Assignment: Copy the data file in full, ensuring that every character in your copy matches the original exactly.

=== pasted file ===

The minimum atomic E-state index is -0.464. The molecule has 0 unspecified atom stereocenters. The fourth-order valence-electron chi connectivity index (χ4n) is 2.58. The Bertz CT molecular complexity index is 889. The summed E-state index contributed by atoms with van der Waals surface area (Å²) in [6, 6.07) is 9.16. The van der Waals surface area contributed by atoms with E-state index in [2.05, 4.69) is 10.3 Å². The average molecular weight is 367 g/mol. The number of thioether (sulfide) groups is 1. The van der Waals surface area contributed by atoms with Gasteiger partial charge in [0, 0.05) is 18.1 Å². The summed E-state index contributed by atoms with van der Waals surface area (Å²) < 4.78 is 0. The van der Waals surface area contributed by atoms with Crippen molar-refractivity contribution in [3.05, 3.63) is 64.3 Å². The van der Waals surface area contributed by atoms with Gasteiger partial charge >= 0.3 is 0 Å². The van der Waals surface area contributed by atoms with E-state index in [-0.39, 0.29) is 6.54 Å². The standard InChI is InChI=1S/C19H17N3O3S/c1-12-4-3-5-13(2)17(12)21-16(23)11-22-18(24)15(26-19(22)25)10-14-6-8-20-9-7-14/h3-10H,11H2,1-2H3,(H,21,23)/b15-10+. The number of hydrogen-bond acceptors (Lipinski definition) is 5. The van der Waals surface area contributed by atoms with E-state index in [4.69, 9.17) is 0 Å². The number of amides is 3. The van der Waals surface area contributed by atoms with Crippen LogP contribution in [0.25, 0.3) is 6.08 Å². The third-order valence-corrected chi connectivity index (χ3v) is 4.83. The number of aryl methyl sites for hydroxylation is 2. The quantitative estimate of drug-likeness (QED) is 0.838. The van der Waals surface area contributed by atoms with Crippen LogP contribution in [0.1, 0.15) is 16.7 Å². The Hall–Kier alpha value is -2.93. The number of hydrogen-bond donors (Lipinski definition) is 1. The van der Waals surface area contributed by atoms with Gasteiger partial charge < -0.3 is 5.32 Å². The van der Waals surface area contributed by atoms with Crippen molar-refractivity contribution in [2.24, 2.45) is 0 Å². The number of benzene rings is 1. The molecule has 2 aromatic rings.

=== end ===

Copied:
The minimum atomic E-state index is -0.464. The molecule has 0 unspecified atom stereocenters. The fourth-order valence-electron chi connectivity index (χ4n) is 2.58. The Bertz CT molecular complexity index is 889. The summed E-state index contributed by atoms with van der Waals surface area (Å²) in [6, 6.07) is 9.16. The van der Waals surface area contributed by atoms with E-state index in [2.05, 4.69) is 10.3 Å². The average molecular weight is 367 g/mol. The number of thioether (sulfide) groups is 1. The van der Waals surface area contributed by atoms with Gasteiger partial charge in [0, 0.05) is 18.1 Å². The summed E-state index contributed by atoms with van der Waals surface area (Å²) < 4.78 is 0. The van der Waals surface area contributed by atoms with Crippen molar-refractivity contribution in [3.05, 3.63) is 64.3 Å². The van der Waals surface area contributed by atoms with Gasteiger partial charge >= 0.3 is 0 Å². The van der Waals surface area contributed by atoms with E-state index in [-0.39, 0.29) is 6.54 Å². The standard InChI is InChI=1S/C19H17N3O3S/c1-12-4-3-5-13(2)17(12)21-16(23)11-22-18(24)15(26-19(22)25)10-14-6-8-20-9-7-14/h3-10H,11H2,1-2H3,(H,21,23)/b15-10+. The number of hydrogen-bond acceptors (Lipinski definition) is 5. The van der Waals surface area contributed by atoms with E-state index in [4.69, 9.17) is 0 Å². The number of amides is 3. The van der Waals surface area contributed by atoms with Crippen LogP contribution in [0.25, 0.3) is 6.08 Å². The third-order valence-corrected chi connectivity index (χ3v) is 4.83. The number of aryl methyl sites for hydroxylation is 2. The quantitative estimate of drug-likeness (QED) is 0.838. The van der Waals surface area contributed by atoms with Crippen LogP contribution in [0.1, 0.15) is 16.7 Å². The Hall–Kier alpha value is -2.93. The number of hydrogen-bond donors (Lipinski definition) is 1. The van der Waals surface area contributed by atoms with Gasteiger partial charge < -0.3 is 5.32 Å². The van der Waals surface area contributed by atoms with Crippen molar-refractivity contribution in [2.24, 2.45) is 0 Å². The number of benzene rings is 1. The molecule has 2 aromatic rings.